Companies are starting to leverage cloud infrastructure due to cost, ease of use, and that it’s scalable and can grow with them and their needs. Costs are minimal compared to long-term infrastructure costs of IT staff and in buying, housing, securing and maintaining servers and networking gear. Companies can be in any number of phases of cloud-integration.
On-premise = Company that has a enterprise network across one or more locations, and maintains their own servers for application and data hosting, hosted on-premise or in a data center.
Cloud-native = Company whose entire business operations are maintained on cloud infrastructure or from using cloud SaaS services.
Cloud-hybrid = Common combination of the two. Many companies are have been on-premise so long - the only choice until IaaS services took off – that they are slow to migrate. Companies have a lot of existing infrastructure, so are likely adopting cloud initiatives to start testing the waters.
Cloud-first = Hybrid company that has come to a tipping point, where they will choose SaaS and IaaS solutions over building it themselves or maintaining internal infrastructure. They are not interested in buying any more infrastructure beyond that which they already have in place. Companies can go cloud-first at any time, as they are discovering the cost for SaaS services for infrastructure and for biz-op services are less than buying on-premise software plus the costs in maintaining IT staff and system hardware to maintain that software internally.
Now that systems are be being moved out to the cloud IaaS platform, and services are being used from SaaS enterprise services, all those network connections passing data back and forth must be protected. Think about all the SaaS/IaaS services now at play in a given company’s toolkit: Microsoft 365 (Office, Excel, Outlook), Google Docs, Box, Dropbox, Slack, Zoom, Workday, Paycom, ServiceNow, Salesforce, Marketo, Zuora, Shopify, Square, Atlassian, Github, AWS, Azure, Google Cloud. As data transmits to and from those SaaS services throughout the work day, the possibly exists for malicious attachments or activity. You need to protect all traffic between internal trusted network and SaaS services to assure data isn’t leaking out and that malicious activity is not coming in. A company has to be sure there are no gaps in their network protection.
When using IaaS infrastructure, the cloud providers are not particularly interested in being the single line of defense, and as such are none too eager in taking the blame. Capital One was just breached by a former AWS employee, and AWS said “it wasn’t us, it was a mis-configured WAF”. The complexity of maintaining security doesn’t go away when you adopt IaaS for infrastructure. When the perimeter expands out to the cloud servers, maintaining, securing and monitoring that perimeter just became a lot more complex.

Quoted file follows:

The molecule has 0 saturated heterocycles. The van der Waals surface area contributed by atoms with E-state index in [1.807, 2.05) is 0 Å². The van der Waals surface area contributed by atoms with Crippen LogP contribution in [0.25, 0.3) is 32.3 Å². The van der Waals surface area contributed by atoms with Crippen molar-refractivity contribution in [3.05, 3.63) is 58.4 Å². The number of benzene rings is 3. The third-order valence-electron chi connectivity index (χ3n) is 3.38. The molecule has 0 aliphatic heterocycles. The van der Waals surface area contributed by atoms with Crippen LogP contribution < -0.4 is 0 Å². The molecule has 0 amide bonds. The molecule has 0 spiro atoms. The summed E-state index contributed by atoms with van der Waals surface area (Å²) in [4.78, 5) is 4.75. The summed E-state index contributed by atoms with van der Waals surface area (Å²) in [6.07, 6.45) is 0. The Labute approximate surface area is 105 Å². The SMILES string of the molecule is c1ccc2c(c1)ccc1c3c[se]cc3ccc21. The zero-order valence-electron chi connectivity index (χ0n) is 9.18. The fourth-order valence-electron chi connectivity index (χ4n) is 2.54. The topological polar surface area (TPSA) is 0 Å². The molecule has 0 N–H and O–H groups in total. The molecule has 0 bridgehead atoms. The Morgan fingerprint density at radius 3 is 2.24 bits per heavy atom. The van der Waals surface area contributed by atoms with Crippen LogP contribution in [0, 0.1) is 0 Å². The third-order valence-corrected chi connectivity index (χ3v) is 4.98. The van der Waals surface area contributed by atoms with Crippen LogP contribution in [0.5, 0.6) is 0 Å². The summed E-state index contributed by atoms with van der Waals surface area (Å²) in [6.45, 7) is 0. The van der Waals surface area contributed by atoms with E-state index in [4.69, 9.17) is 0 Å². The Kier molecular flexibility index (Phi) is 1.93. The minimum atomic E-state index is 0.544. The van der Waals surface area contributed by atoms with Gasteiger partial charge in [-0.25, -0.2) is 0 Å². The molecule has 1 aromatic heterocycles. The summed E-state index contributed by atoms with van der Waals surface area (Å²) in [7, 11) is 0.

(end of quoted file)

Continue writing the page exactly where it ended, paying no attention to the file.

Incoming network connections (to your apps) must be protected! Outgoing network connections (your employees conducting business) must be protected! Intercommunication to and from SaaS services must be protected! ALL TRAFFIC must be protected!
When you see the adjective “smart” applied to things, as in smart home, smart clothes, smart toys, smart phone – substitute the term “hackable.” They always come together. Kevin Kelly, December 2018 https://twitter.com/kevin2kelly/status/1073103112007634944
Companies may try to buy their way out of harms way, yet can never expect to remain breach-free. There is an ever-increasing level of sophistication and coordination in attacks, so staff have to be up-to-date in their security knowledge in order to know what to expect – they have to address the known knowns, as Rumsfeld put it, by buying a lot of security hardware and staff, and by patching and monitoring all those systems continuously. Yet a company cannot help but have gaps in knowledge & expertise within their staff and equipment (the known unknowns), plus new attack vectors are emerging daily from unknown angles (the unknown unknowns). Per IndustryWeek, 2018 saw a massive increase in cyberattacks, so 75% of companies are increasing cybersecurity spend.
It is not a matter of IF you get attacked, but HOW, WHEN, WHERE and WHO. There are many ways for a malicious actor to attack a network, and many possible targets of their attack. Using encrypted traffic and VPNs goes a long way towards mitigating many of these, but it is a CONSTANT battle to keep up-to-date with attack vectors and patching of your computer systems and network hardware. And even then, vulnerabilities can still crop up. For instance, Heartbleed was a major vulnerability discovered in a very heavily used SSL library, that affected nearly every server-side software. http://heartbleed.com IoT devices in your network are another huge risk. It’s helpful to have cameras, sensors, and devices hooked up to the network, but it’s another potential breach point with its own set of exploits.